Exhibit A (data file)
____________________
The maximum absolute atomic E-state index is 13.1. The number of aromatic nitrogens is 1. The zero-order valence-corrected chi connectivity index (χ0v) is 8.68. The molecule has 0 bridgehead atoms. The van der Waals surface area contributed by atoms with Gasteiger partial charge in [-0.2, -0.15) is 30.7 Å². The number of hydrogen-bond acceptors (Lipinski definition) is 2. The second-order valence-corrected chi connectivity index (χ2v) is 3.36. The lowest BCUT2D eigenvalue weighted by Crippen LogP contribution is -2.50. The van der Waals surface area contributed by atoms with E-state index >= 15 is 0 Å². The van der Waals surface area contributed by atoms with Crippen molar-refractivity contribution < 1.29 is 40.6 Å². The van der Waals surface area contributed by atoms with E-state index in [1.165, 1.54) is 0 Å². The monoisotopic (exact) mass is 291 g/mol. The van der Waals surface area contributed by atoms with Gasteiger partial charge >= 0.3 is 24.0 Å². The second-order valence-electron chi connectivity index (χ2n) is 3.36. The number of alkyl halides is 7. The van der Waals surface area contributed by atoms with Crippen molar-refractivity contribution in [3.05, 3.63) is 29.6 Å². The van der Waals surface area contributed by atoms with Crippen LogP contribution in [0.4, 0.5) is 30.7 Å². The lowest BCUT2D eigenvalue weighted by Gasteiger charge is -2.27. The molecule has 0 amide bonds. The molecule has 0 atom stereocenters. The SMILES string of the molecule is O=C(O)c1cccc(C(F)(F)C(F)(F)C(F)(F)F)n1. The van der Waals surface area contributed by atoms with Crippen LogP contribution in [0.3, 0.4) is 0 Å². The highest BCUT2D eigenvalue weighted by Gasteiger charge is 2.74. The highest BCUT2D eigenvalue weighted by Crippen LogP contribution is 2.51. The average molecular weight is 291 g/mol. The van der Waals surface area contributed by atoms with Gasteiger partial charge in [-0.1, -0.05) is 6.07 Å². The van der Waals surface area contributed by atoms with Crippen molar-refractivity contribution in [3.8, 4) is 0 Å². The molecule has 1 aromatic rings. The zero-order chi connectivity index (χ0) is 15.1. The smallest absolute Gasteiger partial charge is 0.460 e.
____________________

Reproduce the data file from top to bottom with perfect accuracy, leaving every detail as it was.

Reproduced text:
The maximum absolute atomic E-state index is 13.1. The number of aromatic nitrogens is 1. The zero-order valence-corrected chi connectivity index (χ0v) is 8.68. The molecule has 0 bridgehead atoms. The van der Waals surface area contributed by atoms with Gasteiger partial charge in [-0.2, -0.15) is 30.7 Å². The number of hydrogen-bond acceptors (Lipinski definition) is 2. The second-order valence-corrected chi connectivity index (χ2v) is 3.36. The lowest BCUT2D eigenvalue weighted by Crippen LogP contribution is -2.50. The van der Waals surface area contributed by atoms with E-state index >= 15 is 0 Å². The van der Waals surface area contributed by atoms with Crippen molar-refractivity contribution < 1.29 is 40.6 Å². The van der Waals surface area contributed by atoms with E-state index in [1.165, 1.54) is 0 Å². The monoisotopic (exact) mass is 291 g/mol. The van der Waals surface area contributed by atoms with Gasteiger partial charge >= 0.3 is 24.0 Å². The second-order valence-electron chi connectivity index (χ2n) is 3.36. The number of alkyl halides is 7. The van der Waals surface area contributed by atoms with Crippen molar-refractivity contribution in [3.05, 3.63) is 29.6 Å². The van der Waals surface area contributed by atoms with Crippen LogP contribution in [0.4, 0.5) is 30.7 Å². The lowest BCUT2D eigenvalue weighted by Gasteiger charge is -2.27. The molecule has 0 amide bonds. The molecule has 0 atom stereocenters. The SMILES string of the molecule is O=C(O)c1cccc(C(F)(F)C(F)(F)C(F)(F)F)n1. The van der Waals surface area contributed by atoms with Crippen LogP contribution in [0.3, 0.4) is 0 Å². The highest BCUT2D eigenvalue weighted by Gasteiger charge is 2.74. The highest BCUT2D eigenvalue weighted by Crippen LogP contribution is 2.51. The average molecular weight is 291 g/mol. The van der Waals surface area contributed by atoms with Gasteiger partial charge in [-0.1, -0.05) is 6.07 Å². The van der Waals surface area contributed by atoms with Crippen molar-refractivity contribution in [3.8, 4) is 0 Å². The molecule has 1 aromatic rings. The zero-order chi connectivity index (χ0) is 15.1. The smallest absolute Gasteiger partial charge is 0.460 e.